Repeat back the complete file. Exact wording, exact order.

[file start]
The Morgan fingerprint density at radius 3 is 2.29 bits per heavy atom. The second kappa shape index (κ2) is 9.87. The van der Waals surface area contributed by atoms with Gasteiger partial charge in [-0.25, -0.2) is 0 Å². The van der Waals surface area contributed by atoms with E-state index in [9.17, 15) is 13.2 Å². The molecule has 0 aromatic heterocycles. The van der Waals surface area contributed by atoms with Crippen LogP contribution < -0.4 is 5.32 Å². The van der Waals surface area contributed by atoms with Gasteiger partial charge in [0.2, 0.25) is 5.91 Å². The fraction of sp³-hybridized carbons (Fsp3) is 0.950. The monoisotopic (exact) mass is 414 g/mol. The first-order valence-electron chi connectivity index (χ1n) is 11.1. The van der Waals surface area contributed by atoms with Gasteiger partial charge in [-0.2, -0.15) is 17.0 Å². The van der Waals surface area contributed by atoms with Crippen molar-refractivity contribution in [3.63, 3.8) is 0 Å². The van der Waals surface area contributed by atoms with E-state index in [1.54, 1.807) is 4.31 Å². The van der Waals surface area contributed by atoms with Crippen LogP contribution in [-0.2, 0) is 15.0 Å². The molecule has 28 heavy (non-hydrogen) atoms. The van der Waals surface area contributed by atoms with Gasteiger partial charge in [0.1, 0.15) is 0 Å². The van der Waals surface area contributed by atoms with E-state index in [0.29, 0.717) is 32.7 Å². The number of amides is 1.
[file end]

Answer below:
The Morgan fingerprint density at radius 3 is 2.29 bits per heavy atom. The second kappa shape index (κ2) is 9.87. The van der Waals surface area contributed by atoms with Gasteiger partial charge in [-0.25, -0.2) is 0 Å². The van der Waals surface area contributed by atoms with E-state index in [9.17, 15) is 13.2 Å². The molecule has 0 aromatic heterocycles. The van der Waals surface area contributed by atoms with Crippen LogP contribution < -0.4 is 5.32 Å². The van der Waals surface area contributed by atoms with Gasteiger partial charge in [0.2, 0.25) is 5.91 Å². The fraction of sp³-hybridized carbons (Fsp3) is 0.950. The monoisotopic (exact) mass is 414 g/mol. The first-order valence-electron chi connectivity index (χ1n) is 11.1. The van der Waals surface area contributed by atoms with Gasteiger partial charge in [-0.2, -0.15) is 17.0 Å². The van der Waals surface area contributed by atoms with Crippen molar-refractivity contribution in [3.63, 3.8) is 0 Å². The van der Waals surface area contributed by atoms with E-state index in [1.54, 1.807) is 4.31 Å². The van der Waals surface area contributed by atoms with Crippen LogP contribution in [-0.2, 0) is 15.0 Å². The molecule has 28 heavy (non-hydrogen) atoms. The van der Waals surface area contributed by atoms with Gasteiger partial charge in [0.1, 0.15) is 0 Å². The van der Waals surface area contributed by atoms with E-state index in [0.29, 0.717) is 32.7 Å². The number of amides is 1.